Stockholm protesters gather in support of Iranian Christians

Stockholm protesters gather in support of Iranian Christians

A group of Iranian Christians living in Sweden say they are planning monthly protests in support of Christians in Iran.

The first protest took place on 25 October in one of Stockholm’s main squares, focusing specifically on the case of Sam Khosravi and Maryam Falahi, a Christian couple fighting for their right to maintain custody of their adopted two-year-old daughter.

Sam and Maryam, from the southwestern Iranian city of Bushehr, recently lost their appeal against a judge’s decision to remove their daughter, Lydia, from their care because they are Christians and Lydia is considered Muslim.

The case has sparked an international outcry, with hundreds of Iranian lawyers and activists calling on the head of the judiciary to overturn the decision.

The protesters in Stockholm, of around 45 people including some Swedish Christians, held up a banner with the words “Stop violence against Christians in Iran”, “Christian lives matter” and the hashtag “#I_Am_A_Christian_Too”, as well as photographs of Sam, Maryam and Lydia and other persecuted Christians such as Nasser Navard Gol-Tapeh, Ebrahim Firouzi, Joseph Shahbazian and Mohammad Reza (Youhan) Omidi.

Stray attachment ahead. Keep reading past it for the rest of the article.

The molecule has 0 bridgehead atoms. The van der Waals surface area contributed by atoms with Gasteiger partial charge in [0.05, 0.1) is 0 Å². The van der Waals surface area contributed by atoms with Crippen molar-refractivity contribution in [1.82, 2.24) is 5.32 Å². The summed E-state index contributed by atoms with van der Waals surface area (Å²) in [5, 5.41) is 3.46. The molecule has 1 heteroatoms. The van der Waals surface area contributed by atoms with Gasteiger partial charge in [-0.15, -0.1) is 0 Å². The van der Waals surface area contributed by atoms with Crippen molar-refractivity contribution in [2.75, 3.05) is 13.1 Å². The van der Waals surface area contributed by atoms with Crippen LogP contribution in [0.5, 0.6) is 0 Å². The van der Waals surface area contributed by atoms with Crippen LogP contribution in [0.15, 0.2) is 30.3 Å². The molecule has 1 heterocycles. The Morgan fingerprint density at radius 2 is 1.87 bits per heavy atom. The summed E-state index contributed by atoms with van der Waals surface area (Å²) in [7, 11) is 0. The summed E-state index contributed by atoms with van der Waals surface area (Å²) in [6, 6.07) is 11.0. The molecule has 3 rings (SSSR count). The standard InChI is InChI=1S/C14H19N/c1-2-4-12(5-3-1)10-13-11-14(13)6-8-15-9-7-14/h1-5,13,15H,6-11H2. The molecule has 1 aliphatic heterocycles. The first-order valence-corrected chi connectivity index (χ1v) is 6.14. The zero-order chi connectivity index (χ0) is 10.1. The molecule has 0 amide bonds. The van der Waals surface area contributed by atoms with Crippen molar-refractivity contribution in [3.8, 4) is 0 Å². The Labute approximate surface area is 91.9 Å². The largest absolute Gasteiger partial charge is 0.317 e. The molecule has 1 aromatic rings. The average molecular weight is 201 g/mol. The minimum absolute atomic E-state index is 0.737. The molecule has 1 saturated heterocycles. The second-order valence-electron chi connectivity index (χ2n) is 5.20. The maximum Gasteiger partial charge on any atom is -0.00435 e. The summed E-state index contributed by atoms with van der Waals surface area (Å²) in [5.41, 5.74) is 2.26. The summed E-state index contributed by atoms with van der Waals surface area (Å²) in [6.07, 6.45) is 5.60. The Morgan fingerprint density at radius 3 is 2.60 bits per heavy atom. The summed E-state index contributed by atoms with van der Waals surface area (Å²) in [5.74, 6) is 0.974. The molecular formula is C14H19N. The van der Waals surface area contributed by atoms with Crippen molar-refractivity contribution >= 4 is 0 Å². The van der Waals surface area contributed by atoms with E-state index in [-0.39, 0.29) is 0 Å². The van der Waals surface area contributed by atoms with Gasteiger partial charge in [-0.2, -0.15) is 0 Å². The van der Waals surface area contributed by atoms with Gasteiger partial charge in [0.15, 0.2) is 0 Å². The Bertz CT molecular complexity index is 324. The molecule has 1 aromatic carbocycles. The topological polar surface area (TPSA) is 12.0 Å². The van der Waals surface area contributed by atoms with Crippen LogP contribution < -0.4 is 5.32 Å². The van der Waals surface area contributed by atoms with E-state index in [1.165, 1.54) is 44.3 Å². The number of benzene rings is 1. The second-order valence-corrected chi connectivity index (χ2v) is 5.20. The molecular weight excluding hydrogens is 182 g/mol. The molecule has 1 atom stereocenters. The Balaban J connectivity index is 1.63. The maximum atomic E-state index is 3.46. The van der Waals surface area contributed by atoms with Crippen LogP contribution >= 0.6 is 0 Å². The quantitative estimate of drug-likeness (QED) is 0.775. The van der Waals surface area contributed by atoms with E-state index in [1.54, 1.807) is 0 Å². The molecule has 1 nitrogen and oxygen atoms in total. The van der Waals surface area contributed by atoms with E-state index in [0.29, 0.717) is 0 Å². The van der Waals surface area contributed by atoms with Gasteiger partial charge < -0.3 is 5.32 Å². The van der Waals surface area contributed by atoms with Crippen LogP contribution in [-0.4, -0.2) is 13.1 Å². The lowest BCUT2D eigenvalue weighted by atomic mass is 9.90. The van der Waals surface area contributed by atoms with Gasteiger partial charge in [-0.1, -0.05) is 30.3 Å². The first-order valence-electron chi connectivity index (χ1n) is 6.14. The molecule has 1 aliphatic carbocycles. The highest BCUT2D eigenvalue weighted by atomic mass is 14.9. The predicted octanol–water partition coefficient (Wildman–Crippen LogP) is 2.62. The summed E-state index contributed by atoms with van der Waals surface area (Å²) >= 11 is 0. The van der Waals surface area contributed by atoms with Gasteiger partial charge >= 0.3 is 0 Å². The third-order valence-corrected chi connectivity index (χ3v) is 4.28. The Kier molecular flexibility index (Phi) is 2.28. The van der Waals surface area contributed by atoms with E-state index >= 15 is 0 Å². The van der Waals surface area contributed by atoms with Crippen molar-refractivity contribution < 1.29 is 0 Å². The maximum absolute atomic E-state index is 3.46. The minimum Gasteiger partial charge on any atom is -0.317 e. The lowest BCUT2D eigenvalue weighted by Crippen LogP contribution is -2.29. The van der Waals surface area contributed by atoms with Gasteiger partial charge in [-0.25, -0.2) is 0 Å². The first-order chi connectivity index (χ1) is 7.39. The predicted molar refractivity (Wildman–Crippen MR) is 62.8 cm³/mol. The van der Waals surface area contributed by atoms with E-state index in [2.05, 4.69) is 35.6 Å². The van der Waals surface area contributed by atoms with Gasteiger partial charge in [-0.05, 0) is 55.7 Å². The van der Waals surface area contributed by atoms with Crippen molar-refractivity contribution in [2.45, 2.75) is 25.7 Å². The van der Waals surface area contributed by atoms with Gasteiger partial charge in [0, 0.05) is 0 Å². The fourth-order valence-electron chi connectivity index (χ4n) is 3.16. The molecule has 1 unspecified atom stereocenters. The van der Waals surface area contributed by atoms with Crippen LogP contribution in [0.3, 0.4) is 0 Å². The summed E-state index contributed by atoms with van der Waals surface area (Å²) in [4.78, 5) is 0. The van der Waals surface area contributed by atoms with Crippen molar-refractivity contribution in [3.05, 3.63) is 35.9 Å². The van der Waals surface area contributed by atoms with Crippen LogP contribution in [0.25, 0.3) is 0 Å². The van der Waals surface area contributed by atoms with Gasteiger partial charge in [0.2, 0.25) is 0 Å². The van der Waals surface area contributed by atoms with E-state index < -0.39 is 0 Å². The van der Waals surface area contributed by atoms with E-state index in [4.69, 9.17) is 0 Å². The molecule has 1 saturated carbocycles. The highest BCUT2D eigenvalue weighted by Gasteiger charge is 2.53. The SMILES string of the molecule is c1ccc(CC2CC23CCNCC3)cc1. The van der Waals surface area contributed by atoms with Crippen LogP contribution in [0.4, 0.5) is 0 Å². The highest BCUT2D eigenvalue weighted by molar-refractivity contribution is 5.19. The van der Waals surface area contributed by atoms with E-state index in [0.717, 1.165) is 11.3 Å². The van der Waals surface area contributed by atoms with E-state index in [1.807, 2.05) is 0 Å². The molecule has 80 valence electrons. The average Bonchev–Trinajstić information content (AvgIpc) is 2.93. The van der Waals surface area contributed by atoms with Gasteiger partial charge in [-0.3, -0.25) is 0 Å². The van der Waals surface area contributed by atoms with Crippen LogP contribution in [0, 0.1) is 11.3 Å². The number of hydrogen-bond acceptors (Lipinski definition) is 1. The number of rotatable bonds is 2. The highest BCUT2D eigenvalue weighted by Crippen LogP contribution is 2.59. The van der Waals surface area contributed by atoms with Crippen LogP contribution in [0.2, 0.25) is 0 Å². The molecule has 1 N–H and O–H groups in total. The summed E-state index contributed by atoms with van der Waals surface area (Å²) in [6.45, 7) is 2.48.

One of the organisers, Amir Hossein Jaafari, told Article18 he had launched the campaign in the hope of fostering better collaboration between Christian activists – both Iranian and Swedish – living in the Stockholm area.

“We intend to continue to protest against the deprivation of Christians’ rights, especially converts, by holding monthly gatherings in central Stockholm and inviting all Persian-speaking Christians, as well as Swedish Christians,” he said, “so that their voices and ours may be heard by the authorities and human rights groups in Sweden, across Europe and elsewhere.”

Mr Jaafari added that the protests weren’t only about fighting for the rights of Christians, but also other oppressed groups in Iran, such as the Baha’is, Sufis and members of the LGBT community.

“The Islamic Republic violates the rights of all those who don’t align with its views and those of Shia Islam,” he said, “and it doesn’t shy away from any inhumane acts – whether its against Baha’is, Sufi mystics, or the LGBT community. And even if these groups may not share our beliefs, they are our fellow human beings and compatriots, and it is our duty as Christians to be their voice.”

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